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Children of Virtue and Vengeance: Legacy of Orisha, Book 2

Book review by
Michael Berry, Common Sense Media
Children of Virtue and Vengeance: Legacy of Orisha, Book 2 Book Poster Image
African fantasy keeps up suspense in battle-heavy sequel.

Parents say

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Kids say

age 13+
Based on 1 review

A lot or a little?

The parents' guide to what's in this book.

Educational Value

Has elements based on West African mythology. Themes include genocide, civil rights, the process of liberation, and the process of overcoming grief and trauma..

Positive Messages

People can combat discrimination through collective action. It's possible to treat your enemies with compassion. Families must stand together to oppose injustice. Grief is a normal emotion in the face of tragedy.

Positive Role Models & Representations

Zelie is focused on returning magic to her people. Although she sometimes doubts her own abilities, she never loses her passion for her campaign. Her brother Tzain is more focused on their immediate safety. Prince Inan is conflicted by his loyalty to the royal family and his understanding of their cruelty, and Princess Amari pledges her loyalty to her new friends and protectors.

Violence

Many battle scenes, most of them magic-based, but including some disturbing scenes in which characters seem to melt from the inside out. Main characters are often in mortal danger, but they generally escape at the last second. Violence has consequences, and characters are sometimes overcome by it.There's also lots of talk of loss of family. 

Sex

Romantic couples occasionally pair off for some passionate kissing, but such scenes are rare and not graphic in their intensity.

Language

Infrequent use of "dammit" and "bastard."

Consumerism
Drinking, Drugs & Smoking

A lot of party drinking in chapter 62. 

What parents need to know

Parents need to know that Children of Virtue and Vengeance is the second volume in the Africa-based fantasy series by Tomi Adeyemi. The action begins where it left off in Children of Blood and Bone, with magic returned to the land of Orisha by Zelie and Amari. There are many battle scenes, but their impact is blunted by their repetitiveness. There are some disturbing scenes in which characters seem to melt from the inside out. There's also lots of talk of loss of family. Romantic couples occasionally pair off for some passionate kissing, but such scenes are rare and not graphic. Infrequent strong language is limited to "dammit" and "bastard."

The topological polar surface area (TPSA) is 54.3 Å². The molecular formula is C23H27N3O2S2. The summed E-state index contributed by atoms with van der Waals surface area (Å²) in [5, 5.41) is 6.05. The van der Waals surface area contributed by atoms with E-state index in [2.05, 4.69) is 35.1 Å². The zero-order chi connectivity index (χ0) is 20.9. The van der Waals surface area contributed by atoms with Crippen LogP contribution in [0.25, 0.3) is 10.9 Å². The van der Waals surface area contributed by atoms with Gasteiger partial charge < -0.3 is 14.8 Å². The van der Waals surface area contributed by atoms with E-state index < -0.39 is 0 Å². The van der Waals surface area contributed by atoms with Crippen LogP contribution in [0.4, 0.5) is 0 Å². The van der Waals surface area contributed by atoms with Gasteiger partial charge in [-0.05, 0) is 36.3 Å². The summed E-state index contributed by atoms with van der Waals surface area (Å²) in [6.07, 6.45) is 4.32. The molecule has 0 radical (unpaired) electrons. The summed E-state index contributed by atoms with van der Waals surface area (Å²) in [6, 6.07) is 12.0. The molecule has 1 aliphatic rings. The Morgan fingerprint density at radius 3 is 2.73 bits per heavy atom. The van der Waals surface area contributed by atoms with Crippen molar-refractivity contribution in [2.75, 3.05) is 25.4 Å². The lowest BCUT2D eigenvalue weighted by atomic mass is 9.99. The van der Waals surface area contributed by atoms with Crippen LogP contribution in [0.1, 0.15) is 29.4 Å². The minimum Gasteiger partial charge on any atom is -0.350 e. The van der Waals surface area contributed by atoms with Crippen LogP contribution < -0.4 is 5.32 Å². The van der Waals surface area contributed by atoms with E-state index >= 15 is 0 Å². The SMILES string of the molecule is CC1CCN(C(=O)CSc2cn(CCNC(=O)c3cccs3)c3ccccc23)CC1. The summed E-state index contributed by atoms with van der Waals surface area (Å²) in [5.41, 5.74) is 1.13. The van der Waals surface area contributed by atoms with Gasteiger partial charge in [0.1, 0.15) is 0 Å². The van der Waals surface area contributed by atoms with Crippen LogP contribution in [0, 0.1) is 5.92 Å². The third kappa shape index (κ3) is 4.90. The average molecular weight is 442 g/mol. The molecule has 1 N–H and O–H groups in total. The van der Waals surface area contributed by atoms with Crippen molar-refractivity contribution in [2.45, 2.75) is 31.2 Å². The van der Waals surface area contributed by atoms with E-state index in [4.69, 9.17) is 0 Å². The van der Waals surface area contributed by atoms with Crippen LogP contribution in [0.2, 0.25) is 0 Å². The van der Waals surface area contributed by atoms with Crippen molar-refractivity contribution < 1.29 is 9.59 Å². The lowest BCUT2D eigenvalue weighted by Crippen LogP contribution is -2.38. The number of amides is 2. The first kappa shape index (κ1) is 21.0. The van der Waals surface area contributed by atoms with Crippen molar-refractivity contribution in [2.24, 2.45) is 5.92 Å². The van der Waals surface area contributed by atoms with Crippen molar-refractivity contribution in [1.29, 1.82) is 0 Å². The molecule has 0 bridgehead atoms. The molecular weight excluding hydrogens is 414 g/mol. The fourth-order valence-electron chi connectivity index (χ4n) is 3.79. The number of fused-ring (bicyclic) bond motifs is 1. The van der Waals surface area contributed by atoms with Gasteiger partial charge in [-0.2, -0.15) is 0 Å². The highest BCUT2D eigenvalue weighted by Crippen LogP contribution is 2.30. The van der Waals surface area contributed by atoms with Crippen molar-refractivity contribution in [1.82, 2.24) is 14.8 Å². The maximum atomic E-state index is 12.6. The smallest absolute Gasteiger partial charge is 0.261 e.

User Reviews

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Teen, 13 years old Written byread08 January 18, 2020

What's the story?

As CHILDREN OF VIRTUE AND VENGEANCE opens, Zelie and Amari have brought magic back to the land of Orisha after a bitter struggle. What they don't suspect is that an act of betrayal will take them by surprise and leave their cohort shattered. Told from multiple perspectives, the story emphasizes the tragedy of family members pitted against each other. Villains and heroes step forward and take on new responsibility as the stakes grow higher.

Is it any good?

Author Tomi Adeyemi maintains a high level of suspense and displays a knack for complex characterization in this exciting sequel. Epic fantasy isn't known for its diversity, but this saga sticks close to its roots and presents teen characters of African backgrounds. There are many battles, but they project a certain degree of sameness as the narrative advances. Characters seem to die, but are then somehow healed. Adeyemi has some stylistic tics that may bother some readers (for example, she always comments on what's happening to a character's chest during a stressful situation, although not in a sexual way). All in all, a necessary gathering of plot threads, but an installment that many leave some readers impatient for the final volume of the series.

Talk to your kids about ...

  • Families can talk about how Children of Virtue and Vengeance depicts characters in the middle of a civil war. How can citizens of a country become so politically polarized that people take up weapons against each other?

  • Children of Virtue and Vengeance takes inspiration from African mythology. Why does ancient folklore still speak to modern reader?

  • What do you think of the violence in Children of Virtue and Vengeance? Is it an effective part of the storytelling?  

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